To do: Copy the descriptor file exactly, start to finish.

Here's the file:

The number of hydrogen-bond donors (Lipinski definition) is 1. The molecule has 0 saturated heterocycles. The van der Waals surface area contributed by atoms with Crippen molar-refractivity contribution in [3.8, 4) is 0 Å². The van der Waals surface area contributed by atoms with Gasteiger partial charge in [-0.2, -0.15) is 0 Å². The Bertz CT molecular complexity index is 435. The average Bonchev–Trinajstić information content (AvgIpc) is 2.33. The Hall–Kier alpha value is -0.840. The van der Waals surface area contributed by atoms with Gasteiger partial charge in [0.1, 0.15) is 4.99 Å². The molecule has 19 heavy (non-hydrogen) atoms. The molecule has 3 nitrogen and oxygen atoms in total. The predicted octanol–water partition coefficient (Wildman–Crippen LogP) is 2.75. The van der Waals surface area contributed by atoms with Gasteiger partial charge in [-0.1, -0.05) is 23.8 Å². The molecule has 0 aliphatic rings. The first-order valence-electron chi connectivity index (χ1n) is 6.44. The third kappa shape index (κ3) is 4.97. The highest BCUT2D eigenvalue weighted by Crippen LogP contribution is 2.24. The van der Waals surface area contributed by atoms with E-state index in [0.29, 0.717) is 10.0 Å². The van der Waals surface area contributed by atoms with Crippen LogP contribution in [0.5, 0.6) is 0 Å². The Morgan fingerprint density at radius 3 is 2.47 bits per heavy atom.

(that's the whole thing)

The number of hydrogen-bond donors (Lipinski definition) is 1. The molecule has 0 saturated heterocycles. The van der Waals surface area contributed by atoms with Crippen molar-refractivity contribution in [3.8, 4) is 0 Å². The van der Waals surface area contributed by atoms with Gasteiger partial charge in [-0.2, -0.15) is 0 Å². The Bertz CT molecular complexity index is 435. The average Bonchev–Trinajstić information content (AvgIpc) is 2.33. The Hall–Kier alpha value is -0.840. The van der Waals surface area contributed by atoms with Gasteiger partial charge in [0.1, 0.15) is 4.99 Å². The molecule has 19 heavy (non-hydrogen) atoms. The molecule has 3 nitrogen and oxygen atoms in total. The predicted octanol–water partition coefficient (Wildman–Crippen LogP) is 2.75. The van der Waals surface area contributed by atoms with Gasteiger partial charge in [-0.1, -0.05) is 23.8 Å². The molecule has 0 aliphatic rings. The first-order valence-electron chi connectivity index (χ1n) is 6.44. The third kappa shape index (κ3) is 4.97. The highest BCUT2D eigenvalue weighted by Crippen LogP contribution is 2.24. The van der Waals surface area contributed by atoms with E-state index in [0.29, 0.717) is 10.0 Å². The van der Waals surface area contributed by atoms with Crippen LogP contribution in [0.5, 0.6) is 0 Å². The Morgan fingerprint density at radius 3 is 2.47 bits per heavy atom.